“But what about the Microsoft 365 recycle bin?” Yes, Microsoft has a few different recycle bin options, and they can help you with limited, short-term data loss recovery. But if you are truly in complete control of your data, then “limited” can’t check the box. To truly have complete access and control of your business-critical data, you need full data retention. This is short-term retention, long-term retention and the ability to fill any / all retention policy gaps. In addition, you need both granular recovery, bulk restore and point-in-time recovery options at your fingertips.
The next part of the Microsoft 365 Shared Responsibility Model is security. You’ll see that this is strategically designed as a blended box, not separate boxes — because both Microsoft AND the IT organization are each responsible for security.
Microsoft protects Microsoft 365 at the infrastructure level. This includes the physical security of their data centers and the authentication and identification within their cloud services, as well as the user and admin controls built into the Microsoft 365 UI.
The IT organization is responsible for security at a data-level. There’s a long list of internal and external data security risks, including accidental deletion, rogue admins abusing access and ransomware to name a few. Watch this five-minute video on how ransomware can take over Microsoft 365. This alone will give you nightmares.
The final components are legal and compliance requirements. Microsoft makes it very clear in the Microsoft 365 Trust Center that their role is of the data processor. This drives their focus on data privacy, and you can see on their site that they have a great list of industry certifications. Even though your data resides within Microsoft 365, an IT organization’s role is still that of the data owner. And this responsibility comes with all types of external pressures from your industry, as well as compliance demands from your legal, compliance or HR peers.
Examples and Scenarios
What happens if you rely on Microsoft for a responsibility which is yours instead? In the case of data loss incidents, like accidental deletions or ransomware attacks, Microsoft does provide some safety nets. But these are for short-term data loss needs in the case of the recycle bin, or simply compliance tools like retention policies. If you choose to rely on Microsoft to return your lost data, there is no real guarantee if and when you might get that data returned. This is why it’s so important to take your role as the data owner seriously, when you have control over the data, you have the power to restore it at will.
Benefits and Challenges
The Shared Responsibility Model provides organizations with the advantage of knowing with absolute certainty what they are responsible for. It helps keep organizations and IT departments accountable for duties and tasks they are truly responsible for. The risk is not taking your responsibilities seriously. There are still many organizations that are aware of their responsibilities in this model but would much rather convince themselves that they have less responsibility for their Microsoft 365 data than they actually do.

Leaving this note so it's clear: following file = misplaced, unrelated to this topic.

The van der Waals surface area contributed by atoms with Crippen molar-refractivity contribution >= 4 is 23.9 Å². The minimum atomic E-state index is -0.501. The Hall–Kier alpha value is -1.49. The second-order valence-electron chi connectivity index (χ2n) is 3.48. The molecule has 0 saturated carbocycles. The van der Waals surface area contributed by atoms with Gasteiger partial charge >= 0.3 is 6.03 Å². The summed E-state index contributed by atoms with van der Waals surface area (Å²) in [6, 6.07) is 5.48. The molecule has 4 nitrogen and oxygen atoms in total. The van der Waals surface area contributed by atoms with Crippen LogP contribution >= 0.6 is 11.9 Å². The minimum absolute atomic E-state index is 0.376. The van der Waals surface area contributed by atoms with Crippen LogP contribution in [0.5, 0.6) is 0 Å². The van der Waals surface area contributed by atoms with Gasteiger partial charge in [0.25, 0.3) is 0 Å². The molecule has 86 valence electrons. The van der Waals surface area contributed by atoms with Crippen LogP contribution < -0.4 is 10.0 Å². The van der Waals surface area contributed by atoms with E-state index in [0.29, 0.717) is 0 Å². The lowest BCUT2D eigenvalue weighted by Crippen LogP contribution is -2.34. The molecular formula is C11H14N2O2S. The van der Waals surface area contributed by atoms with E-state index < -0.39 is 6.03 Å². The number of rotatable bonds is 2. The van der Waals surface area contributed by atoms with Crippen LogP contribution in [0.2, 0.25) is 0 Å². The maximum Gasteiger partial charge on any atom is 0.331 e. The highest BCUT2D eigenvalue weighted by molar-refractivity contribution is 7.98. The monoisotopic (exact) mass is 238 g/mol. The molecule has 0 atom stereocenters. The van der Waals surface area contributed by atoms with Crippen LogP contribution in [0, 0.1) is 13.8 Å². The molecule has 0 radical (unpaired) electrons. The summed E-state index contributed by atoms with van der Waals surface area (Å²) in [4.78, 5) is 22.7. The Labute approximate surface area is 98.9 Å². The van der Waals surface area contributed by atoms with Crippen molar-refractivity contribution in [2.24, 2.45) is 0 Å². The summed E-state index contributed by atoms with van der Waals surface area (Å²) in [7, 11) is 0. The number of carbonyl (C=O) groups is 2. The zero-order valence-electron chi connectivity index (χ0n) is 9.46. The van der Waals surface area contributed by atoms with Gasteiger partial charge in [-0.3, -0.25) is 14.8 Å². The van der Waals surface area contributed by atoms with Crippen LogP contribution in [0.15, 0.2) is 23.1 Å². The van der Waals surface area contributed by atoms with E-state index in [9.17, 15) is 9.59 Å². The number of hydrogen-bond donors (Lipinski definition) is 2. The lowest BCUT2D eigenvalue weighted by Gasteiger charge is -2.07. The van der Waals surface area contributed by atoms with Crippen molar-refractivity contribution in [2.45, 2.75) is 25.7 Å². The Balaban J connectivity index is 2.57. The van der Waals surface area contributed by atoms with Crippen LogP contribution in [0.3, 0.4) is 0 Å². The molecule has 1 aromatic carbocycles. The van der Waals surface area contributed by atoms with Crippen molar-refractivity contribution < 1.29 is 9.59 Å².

Best Practices for Implementing the Model
The first step to effectively implementing the Shared Responsibility Model as the data owner in Microsoft 365 is to make sure that your data is protected. That means implementing best practices like the 3-2-1-1-0 rule: having three copies of your data, storing the data on two different media, storing one copy off-site, having one air-gapped copy, and making sure you have zero backup errors. But it takes more than any backup solution. You need to ensure you have backup customization, recovery flexibility and powerful search capabilities your business requires.
How Veeam Can Help
In summary, now you should have a better understanding of exactly what Microsoft protects within Microsoft 365 and why they protect what they do. Without a backup of Microsoft 365, you have limited access and control of your own data. You can fall victim to retention policy gaps and data loss dangers. You also open yourself up to some serious internal and external security risks, as well as regulatory exposure. While third-party Microsoft 365 backup adoption is on the rise, a survey found that surprisingly 71% of businesses were still unprotected1.
All of this can be easily solved with a backup of your own data, stored in a place of your choosing, so that you can easily access and recover exactly what you want, when you want.
Looking to find a simple, easy-to-use Microsoft 365 backup solution?
Look no further than Veeam Backup for Microsoft 365. This solution is already protecting 13 million Microsoft 365 users across the globe. Veeam was also named to Forbes World’s Best 100 Cloud Companies and is a Gold Microsoft Partner. Give Veeam a try and see for yourself.
Still not convinced? Read about why having a backup of Microsoft 365 data is essential.
¹Segment Sentiment Research 2021, Veeam
- Blog post: #1 Microsoft 365 backup guide
- Veeam special report: 7 Critical Reasons for Microsoft 365 Backup
- Blog Post: 45 Microsoft 365 recovery options with Veeam
- 30-days FREE: Veeam Backup for Microsoft 365
- Community Edition: Veeam Backup for Microsoft 365 Community Edition